Neeson does what he usually does here — portraying an aging badass with a short fuse willing to go to extreme lengths to protect those he cares about. While “The Ice Road” could have given his character more time to develop, he’s still a gruffly amusing lead, who’s fun to watch when let off the chain in the final act.

His brotherly bond with Gurty, well-portrayed by Thomas, is believable and surprisingly poignant, albeit heavy-handed thanks to the clunky script. Midthunder is underutilized but leaves a positive impression as Tantoo, an activist working for Goldenrod whose brother is trapped in the mine. Fishburne is primarily relegated to providing exposition dumps, but his grizzled mug fits in well amidst the snow-covered landscape.

The side-characters, on the other hand, don’t leave much of an impact. The backstabbing corporate heads of Katka are cartoonishly one-dimensional, and the sketchy Varnay has an arc that most viewers can likely foresee before the trek is even underway. The trapped miners are easy to sympathize with, but none of them stand out individually. Sure, we hope they get rescued, but “The Ice Road” could have done more to flesh them out as real people and not deploy them mainly as a plot device to heighten tension.

When our intrepid truckers embark on their treacherous voyage, “The Ice Road” presents some distinctive obstacles for them to overcome. Principally among these challenges are, you guessed it, the unstable ice roads they traverse. Hensleigh does an effective job at cranking up suspense when the ice could break beneath their feet at any moment. Watching them navigate their surroundings and evade deadly “ice waves” yields some thrilling moments, and scenes of Mike and company extricating themselves from sticky situations using their engineering skills are compelling to watch.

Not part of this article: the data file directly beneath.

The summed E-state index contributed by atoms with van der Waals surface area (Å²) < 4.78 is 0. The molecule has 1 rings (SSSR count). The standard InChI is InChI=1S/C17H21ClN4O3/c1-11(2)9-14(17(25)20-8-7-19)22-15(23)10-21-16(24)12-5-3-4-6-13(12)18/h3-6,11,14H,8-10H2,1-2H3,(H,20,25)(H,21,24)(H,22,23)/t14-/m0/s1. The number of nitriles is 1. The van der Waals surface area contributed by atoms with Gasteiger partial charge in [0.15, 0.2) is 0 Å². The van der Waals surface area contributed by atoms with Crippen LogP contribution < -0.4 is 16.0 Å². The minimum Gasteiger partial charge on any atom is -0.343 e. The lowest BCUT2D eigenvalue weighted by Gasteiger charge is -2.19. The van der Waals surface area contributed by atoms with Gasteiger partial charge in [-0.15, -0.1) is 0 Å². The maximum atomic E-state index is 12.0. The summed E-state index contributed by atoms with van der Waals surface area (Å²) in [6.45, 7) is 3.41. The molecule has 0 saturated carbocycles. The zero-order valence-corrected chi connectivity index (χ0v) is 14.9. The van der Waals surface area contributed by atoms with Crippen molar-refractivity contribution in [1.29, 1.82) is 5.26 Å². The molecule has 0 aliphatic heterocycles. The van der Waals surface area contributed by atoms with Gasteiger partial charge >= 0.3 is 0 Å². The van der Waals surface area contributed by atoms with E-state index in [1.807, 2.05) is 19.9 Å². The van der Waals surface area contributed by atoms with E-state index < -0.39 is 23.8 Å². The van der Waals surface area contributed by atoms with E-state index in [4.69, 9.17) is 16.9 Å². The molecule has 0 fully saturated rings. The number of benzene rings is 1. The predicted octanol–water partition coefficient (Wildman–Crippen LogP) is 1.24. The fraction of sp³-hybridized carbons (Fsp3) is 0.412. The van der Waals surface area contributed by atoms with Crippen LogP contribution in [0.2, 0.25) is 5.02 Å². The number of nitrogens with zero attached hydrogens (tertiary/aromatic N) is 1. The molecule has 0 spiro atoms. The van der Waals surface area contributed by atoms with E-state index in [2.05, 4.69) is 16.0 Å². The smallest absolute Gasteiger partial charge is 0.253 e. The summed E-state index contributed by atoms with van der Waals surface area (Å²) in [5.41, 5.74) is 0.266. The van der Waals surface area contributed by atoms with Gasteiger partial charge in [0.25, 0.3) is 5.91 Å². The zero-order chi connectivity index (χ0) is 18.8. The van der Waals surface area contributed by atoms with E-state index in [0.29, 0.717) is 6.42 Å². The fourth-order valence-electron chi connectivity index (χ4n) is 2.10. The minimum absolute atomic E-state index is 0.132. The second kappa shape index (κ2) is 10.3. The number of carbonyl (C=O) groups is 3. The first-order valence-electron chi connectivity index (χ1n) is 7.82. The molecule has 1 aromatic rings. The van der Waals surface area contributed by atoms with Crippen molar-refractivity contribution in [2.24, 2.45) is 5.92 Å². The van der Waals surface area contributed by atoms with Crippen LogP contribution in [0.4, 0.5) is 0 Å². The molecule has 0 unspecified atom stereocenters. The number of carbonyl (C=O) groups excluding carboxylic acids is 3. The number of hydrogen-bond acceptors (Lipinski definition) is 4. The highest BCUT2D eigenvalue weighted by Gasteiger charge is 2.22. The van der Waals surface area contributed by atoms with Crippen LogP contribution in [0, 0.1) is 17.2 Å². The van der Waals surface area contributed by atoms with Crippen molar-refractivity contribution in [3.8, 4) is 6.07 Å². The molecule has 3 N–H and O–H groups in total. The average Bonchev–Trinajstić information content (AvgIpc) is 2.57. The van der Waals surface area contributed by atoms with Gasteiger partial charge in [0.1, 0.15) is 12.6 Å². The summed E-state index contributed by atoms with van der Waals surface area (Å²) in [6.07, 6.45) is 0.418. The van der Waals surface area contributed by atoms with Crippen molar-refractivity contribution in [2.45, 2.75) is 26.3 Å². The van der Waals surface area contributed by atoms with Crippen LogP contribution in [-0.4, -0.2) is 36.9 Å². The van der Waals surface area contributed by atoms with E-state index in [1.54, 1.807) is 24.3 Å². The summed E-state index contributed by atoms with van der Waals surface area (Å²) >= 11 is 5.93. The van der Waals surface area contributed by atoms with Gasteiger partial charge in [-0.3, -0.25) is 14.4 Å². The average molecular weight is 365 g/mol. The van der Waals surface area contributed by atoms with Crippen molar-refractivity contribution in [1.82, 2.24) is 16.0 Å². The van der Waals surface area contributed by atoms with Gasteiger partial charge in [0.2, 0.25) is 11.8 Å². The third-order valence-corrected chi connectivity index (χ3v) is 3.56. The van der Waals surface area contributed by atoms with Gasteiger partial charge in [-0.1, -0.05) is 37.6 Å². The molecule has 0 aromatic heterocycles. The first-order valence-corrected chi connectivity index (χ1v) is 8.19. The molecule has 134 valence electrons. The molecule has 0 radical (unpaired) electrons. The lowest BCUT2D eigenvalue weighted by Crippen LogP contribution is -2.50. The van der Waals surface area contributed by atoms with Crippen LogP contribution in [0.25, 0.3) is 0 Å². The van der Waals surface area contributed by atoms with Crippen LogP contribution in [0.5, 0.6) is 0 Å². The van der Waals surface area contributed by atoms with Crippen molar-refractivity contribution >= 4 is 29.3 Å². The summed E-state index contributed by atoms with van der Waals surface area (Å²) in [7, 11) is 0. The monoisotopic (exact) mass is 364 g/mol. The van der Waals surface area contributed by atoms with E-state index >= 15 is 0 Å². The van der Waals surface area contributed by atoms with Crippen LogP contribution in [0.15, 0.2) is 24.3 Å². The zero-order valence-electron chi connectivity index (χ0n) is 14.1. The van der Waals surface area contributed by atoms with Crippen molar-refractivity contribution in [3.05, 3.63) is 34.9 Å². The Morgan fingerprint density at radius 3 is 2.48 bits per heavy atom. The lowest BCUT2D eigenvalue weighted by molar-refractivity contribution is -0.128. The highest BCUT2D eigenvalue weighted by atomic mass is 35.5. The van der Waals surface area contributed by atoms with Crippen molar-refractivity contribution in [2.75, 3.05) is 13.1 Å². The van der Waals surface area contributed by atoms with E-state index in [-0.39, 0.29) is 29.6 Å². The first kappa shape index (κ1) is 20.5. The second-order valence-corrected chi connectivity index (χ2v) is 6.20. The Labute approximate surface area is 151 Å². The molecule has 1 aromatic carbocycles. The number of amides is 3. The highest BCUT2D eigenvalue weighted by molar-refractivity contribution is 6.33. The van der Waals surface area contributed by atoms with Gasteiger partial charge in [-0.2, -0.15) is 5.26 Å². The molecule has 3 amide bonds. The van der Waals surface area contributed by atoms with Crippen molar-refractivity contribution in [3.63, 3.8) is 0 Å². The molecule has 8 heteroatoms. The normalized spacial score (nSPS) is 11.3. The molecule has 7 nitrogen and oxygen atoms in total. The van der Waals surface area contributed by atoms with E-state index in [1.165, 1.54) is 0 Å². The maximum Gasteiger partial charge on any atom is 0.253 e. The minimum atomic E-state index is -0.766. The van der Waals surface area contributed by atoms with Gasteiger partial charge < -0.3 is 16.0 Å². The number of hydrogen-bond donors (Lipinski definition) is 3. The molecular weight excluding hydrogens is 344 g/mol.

Unfortunately, when “The Ice Road” becomes a more traditional action thriller in its second half, Hensleigh doesn’t quite deliver the goods the material warrants — using some fake-looking CGI and iffy hand-to-hand combat that lacks any real “oomph” factor, held back by the film’s PG-13 rating. Familiar tropes of last-minute escapes, heroic sacrifice, and the bad guy who absolutely will not die are present in full force. While those clichés aren’t glaringly bad, the film has neither the emotional stakes nor the visceral action necessary to forge its own path.

Still, despite all this, “The Ice Road” is an adequate, though forgettable, way to spend two hours, trucking along at a steady enough clip without totally spinning out.

“The Ice Road” is a 2021 action-thriller written and directed by John Hensleigh. Starring Liam Neeson, Laurence Fishburne, Benjamin Walker, Marcus Thomas and Amber Midthunder, it is rated PG-13 for strong language and sequences of action and violence. Run time is 1 hour, 49 minutes. Alex’s Grade: C+